BACKGROUND. To further characterize selected pathologic features on a biochemical level, the authors analyzed the nuclear magnetic resonance metabolite and phospholipid spectra of 30 malignant colon tumors using 31P magnetic resonance spectroscopy. METHODS. Eleven individual generic phospholipids were identified in the spectra of 17 phospholipid extracts, and 31 individual phosphatic metabolites were identified in the spectra of 13 perchloric acid extracts. The metabolites and lipids were quantified for statistical intergroup comparisons based on tumor stage, lymph node status, differentiation, mucin production, blood vessel invasion (BVI), and lymphatic vessel invasion (LVI). RESULTS. Significant elevations in the relative concentration of alpha-glycerol phosphate were noted when comparing AJCC tumor classification (T3 vs. T2, 0.92 +/- 0.14 vs. 0.46 +/- 0.11, P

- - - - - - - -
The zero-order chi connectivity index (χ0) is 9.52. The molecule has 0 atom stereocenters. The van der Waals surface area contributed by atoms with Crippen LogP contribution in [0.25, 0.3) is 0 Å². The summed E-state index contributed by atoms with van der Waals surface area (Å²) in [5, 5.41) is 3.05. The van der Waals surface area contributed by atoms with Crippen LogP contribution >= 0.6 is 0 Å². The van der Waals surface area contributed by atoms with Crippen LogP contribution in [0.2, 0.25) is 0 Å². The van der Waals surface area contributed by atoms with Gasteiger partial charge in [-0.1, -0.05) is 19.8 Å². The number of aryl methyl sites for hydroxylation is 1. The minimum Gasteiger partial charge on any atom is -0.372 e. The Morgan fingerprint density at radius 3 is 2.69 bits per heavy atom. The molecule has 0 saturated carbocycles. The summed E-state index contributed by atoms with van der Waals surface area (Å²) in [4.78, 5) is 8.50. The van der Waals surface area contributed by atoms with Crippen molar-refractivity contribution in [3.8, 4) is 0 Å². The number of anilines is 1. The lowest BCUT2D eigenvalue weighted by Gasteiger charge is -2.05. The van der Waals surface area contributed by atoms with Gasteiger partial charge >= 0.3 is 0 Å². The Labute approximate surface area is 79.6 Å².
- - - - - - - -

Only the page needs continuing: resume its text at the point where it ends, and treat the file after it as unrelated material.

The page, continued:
We analyzed 36 esophageal tumor specimens for phospholipid content using phosphorus nuclear magnetic resonance spectroscopy (31P NMR) and correlated the individual phospholipid profiles with specific clinical and histopathologic features. Among the 18 phospholipids identified in the esophageal tumor specimens, the mean mole percentage concentration of dimethylphosphatidylethanolamine, lysoalkylacylphosphatidylcholine, lysophosphatidic acid, lysophosphatidylcholine (deacylated at the glycerol-1 carbon), and lysoethanolamine plasmalogen correlated with pathologic T stage, nuclear grade, or the presence of lymphatic invasion. 31P NMR produces well-dispersed phospholipid spectra and a precise determination of phospholipid relative mole percentages. These data provide a statistical correlation between histopathologic features and molecules known to play an important role in cellular activities and processes unique to malignant tissues.